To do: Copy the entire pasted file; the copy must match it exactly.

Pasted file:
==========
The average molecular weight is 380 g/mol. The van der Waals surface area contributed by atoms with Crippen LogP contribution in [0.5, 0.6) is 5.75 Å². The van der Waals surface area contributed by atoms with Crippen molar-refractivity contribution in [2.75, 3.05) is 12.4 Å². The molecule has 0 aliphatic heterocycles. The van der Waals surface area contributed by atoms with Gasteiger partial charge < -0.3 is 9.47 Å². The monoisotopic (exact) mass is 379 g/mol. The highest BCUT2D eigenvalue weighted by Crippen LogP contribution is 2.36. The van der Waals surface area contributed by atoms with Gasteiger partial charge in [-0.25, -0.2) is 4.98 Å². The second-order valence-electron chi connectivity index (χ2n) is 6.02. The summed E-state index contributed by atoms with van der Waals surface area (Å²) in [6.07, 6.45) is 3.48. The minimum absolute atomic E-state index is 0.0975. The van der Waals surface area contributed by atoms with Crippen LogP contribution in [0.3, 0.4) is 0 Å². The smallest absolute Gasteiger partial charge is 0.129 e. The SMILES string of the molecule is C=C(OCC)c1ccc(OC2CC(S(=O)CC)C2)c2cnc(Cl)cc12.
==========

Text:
The average molecular weight is 380 g/mol. The van der Waals surface area contributed by atoms with Crippen LogP contribution in [0.5, 0.6) is 5.75 Å². The van der Waals surface area contributed by atoms with Crippen molar-refractivity contribution in [2.75, 3.05) is 12.4 Å². The molecule has 0 aliphatic heterocycles. The van der Waals surface area contributed by atoms with Gasteiger partial charge < -0.3 is 9.47 Å². The monoisotopic (exact) mass is 379 g/mol. The highest BCUT2D eigenvalue weighted by Crippen LogP contribution is 2.36. The van der Waals surface area contributed by atoms with Gasteiger partial charge in [-0.25, -0.2) is 4.98 Å². The second-order valence-electron chi connectivity index (χ2n) is 6.02. The summed E-state index contributed by atoms with van der Waals surface area (Å²) in [6.07, 6.45) is 3.48. The minimum absolute atomic E-state index is 0.0975. The van der Waals surface area contributed by atoms with Crippen LogP contribution in [0.3, 0.4) is 0 Å². The smallest absolute Gasteiger partial charge is 0.129 e. The SMILES string of the molecule is C=C(OCC)c1ccc(OC2CC(S(=O)CC)C2)c2cnc(Cl)cc12.